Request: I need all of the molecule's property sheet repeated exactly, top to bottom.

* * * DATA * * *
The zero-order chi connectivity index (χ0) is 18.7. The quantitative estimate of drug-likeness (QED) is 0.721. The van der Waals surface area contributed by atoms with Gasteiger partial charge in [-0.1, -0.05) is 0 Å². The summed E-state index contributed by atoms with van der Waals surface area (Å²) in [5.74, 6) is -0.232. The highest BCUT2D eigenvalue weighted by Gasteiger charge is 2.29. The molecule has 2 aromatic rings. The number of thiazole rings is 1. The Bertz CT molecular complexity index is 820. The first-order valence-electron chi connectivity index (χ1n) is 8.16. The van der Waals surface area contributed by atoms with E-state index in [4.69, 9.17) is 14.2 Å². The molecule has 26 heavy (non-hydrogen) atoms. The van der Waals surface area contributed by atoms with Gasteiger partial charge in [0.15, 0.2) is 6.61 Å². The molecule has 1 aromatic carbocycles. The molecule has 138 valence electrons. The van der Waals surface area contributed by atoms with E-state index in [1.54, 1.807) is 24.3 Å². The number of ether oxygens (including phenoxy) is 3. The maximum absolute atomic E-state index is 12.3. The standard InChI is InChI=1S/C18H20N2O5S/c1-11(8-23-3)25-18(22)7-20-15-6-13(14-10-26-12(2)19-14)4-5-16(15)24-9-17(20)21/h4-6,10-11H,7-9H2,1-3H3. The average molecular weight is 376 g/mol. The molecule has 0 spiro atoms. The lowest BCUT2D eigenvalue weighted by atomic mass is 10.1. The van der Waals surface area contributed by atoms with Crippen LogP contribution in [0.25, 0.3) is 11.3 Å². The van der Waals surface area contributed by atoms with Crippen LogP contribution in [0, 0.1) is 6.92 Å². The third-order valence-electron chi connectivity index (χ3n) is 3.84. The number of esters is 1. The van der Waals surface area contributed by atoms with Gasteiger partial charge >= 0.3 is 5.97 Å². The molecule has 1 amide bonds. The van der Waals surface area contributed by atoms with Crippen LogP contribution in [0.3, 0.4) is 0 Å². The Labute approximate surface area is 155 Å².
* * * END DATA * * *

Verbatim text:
The zero-order chi connectivity index (χ0) is 18.7. The quantitative estimate of drug-likeness (QED) is 0.721. The van der Waals surface area contributed by atoms with Gasteiger partial charge in [-0.1, -0.05) is 0 Å². The summed E-state index contributed by atoms with van der Waals surface area (Å²) in [5.74, 6) is -0.232. The highest BCUT2D eigenvalue weighted by Gasteiger charge is 2.29. The molecule has 2 aromatic rings. The number of thiazole rings is 1. The Bertz CT molecular complexity index is 820. The first-order valence-electron chi connectivity index (χ1n) is 8.16. The van der Waals surface area contributed by atoms with E-state index in [4.69, 9.17) is 14.2 Å². The molecule has 26 heavy (non-hydrogen) atoms. The van der Waals surface area contributed by atoms with Gasteiger partial charge in [0.15, 0.2) is 6.61 Å². The molecule has 1 aromatic carbocycles. The molecule has 138 valence electrons. The van der Waals surface area contributed by atoms with E-state index in [1.54, 1.807) is 24.3 Å². The number of ether oxygens (including phenoxy) is 3. The maximum absolute atomic E-state index is 12.3. The standard InChI is InChI=1S/C18H20N2O5S/c1-11(8-23-3)25-18(22)7-20-15-6-13(14-10-26-12(2)19-14)4-5-16(15)24-9-17(20)21/h4-6,10-11H,7-9H2,1-3H3. The average molecular weight is 376 g/mol. The molecule has 0 spiro atoms. The lowest BCUT2D eigenvalue weighted by atomic mass is 10.1. The van der Waals surface area contributed by atoms with Crippen LogP contribution in [0.25, 0.3) is 11.3 Å². The van der Waals surface area contributed by atoms with Crippen LogP contribution in [0, 0.1) is 6.92 Å². The third-order valence-electron chi connectivity index (χ3n) is 3.84. The number of esters is 1. The van der Waals surface area contributed by atoms with Gasteiger partial charge >= 0.3 is 5.97 Å². The molecule has 1 amide bonds. The van der Waals surface area contributed by atoms with Crippen LogP contribution in [0.3, 0.4) is 0 Å². The Labute approximate surface area is 155 Å².